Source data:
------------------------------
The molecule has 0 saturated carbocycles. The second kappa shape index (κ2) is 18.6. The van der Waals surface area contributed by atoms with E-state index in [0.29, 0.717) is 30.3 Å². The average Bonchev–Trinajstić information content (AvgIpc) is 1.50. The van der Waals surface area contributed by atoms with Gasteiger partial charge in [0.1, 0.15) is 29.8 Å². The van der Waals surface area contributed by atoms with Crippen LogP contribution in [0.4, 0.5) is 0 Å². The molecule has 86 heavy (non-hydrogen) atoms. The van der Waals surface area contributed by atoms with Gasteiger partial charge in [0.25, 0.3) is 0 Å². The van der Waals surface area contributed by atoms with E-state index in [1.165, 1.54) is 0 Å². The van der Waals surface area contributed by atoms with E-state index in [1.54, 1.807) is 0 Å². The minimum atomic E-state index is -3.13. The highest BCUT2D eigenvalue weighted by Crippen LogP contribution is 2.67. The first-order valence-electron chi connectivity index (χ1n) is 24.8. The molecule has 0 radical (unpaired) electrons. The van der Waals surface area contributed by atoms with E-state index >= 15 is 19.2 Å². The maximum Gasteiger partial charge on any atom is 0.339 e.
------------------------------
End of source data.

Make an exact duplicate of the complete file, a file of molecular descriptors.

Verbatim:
The molecule has 0 saturated carbocycles. The second kappa shape index (κ2) is 18.6. The van der Waals surface area contributed by atoms with E-state index in [0.29, 0.717) is 30.3 Å². The average Bonchev–Trinajstić information content (AvgIpc) is 1.50. The van der Waals surface area contributed by atoms with Gasteiger partial charge in [0.1, 0.15) is 29.8 Å². The van der Waals surface area contributed by atoms with Crippen LogP contribution in [0.4, 0.5) is 0 Å². The molecule has 86 heavy (non-hydrogen) atoms. The van der Waals surface area contributed by atoms with Gasteiger partial charge in [0.25, 0.3) is 0 Å². The van der Waals surface area contributed by atoms with E-state index in [1.165, 1.54) is 0 Å². The van der Waals surface area contributed by atoms with E-state index in [1.54, 1.807) is 0 Å². The minimum atomic E-state index is -3.13. The highest BCUT2D eigenvalue weighted by Crippen LogP contribution is 2.67. The first-order valence-electron chi connectivity index (χ1n) is 24.8. The molecule has 0 radical (unpaired) electrons. The van der Waals surface area contributed by atoms with E-state index >= 15 is 19.2 Å². The maximum Gasteiger partial charge on any atom is 0.339 e.